Girls on the Spectrum
Why is it that we know a lot about the presentation of autism in boys, yet comparatively little about these conditions in girls? Although girls presenting with autism were noted by Kanner as far back as the 1940s, past research on autism has mostly focused on boys.
Kopp (2010) has attributed this situation to the prevalence of developmental disorders in males coupled with a much higher rate of clinical referral in males. Could it also be that they weren’t being picked up because the presentation of autism in girls differs from that in boys?
The triad of impairment manifests more subtly in most girls on the spectrum and this may have contributed to many not getting their diagnosis of autism until they are teenagers. Not only does this mean that they and their families may have missed out on potential supports, it is also a particularly difficulty for them to receive a diagnosis at a time when they are having to cope with the challenges of adolescence.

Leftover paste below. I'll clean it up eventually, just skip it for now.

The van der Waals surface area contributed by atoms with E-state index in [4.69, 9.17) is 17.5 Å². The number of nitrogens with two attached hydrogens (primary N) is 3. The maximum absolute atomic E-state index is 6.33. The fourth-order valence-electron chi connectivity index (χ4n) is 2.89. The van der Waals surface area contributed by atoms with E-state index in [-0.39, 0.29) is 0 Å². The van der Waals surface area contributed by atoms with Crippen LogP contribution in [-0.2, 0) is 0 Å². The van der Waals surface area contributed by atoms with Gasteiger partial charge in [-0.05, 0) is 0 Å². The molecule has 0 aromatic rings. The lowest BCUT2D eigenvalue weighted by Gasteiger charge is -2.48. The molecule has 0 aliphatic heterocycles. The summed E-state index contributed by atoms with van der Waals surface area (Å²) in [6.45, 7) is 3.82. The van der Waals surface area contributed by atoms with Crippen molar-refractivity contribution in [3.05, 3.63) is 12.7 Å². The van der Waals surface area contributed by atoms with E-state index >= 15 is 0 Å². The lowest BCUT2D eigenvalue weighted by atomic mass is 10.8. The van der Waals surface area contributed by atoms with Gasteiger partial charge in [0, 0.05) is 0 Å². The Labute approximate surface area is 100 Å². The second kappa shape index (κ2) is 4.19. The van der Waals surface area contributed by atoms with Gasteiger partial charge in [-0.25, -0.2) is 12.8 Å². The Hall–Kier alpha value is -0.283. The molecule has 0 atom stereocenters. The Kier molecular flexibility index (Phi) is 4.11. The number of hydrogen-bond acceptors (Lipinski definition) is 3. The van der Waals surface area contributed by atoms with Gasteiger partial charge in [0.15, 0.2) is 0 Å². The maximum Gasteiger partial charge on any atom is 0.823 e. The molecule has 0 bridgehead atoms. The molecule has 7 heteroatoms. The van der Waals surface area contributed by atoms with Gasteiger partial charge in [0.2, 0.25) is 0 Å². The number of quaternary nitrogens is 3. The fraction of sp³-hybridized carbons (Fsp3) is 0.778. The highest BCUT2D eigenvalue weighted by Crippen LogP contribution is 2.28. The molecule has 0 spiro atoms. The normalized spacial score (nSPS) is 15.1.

Thankfully, awareness of girls with autism is increasing and this is reflected in a growth in recent publications.
This course explores the differences in the presentation of Autism in Males and Females, as well as looking at the best way to support through life, relationships and puberty.
On completing this course you will:
- Be able to explain the differences between Males and Females who are affected by an Autism Spectrum Condition
- Be able to explain the difficulties in diagnosing females with an Autism Spectrum Disorder and be able to identify when these issues may present a problem in obtaining the correct health support.
- Be able to distinguish the difficulties that a female on the Autism Spectrum may have when going through puberty and adolescents and how these impact on the formation of both romantic and platonic relationships.
- Be able to identify the specific mental Health issues that affect females on the spectrum, and how we can detect these at the earliest opportunity
- Look at what the future holds for Girls on the spectrum as they move into adulthood and the workplace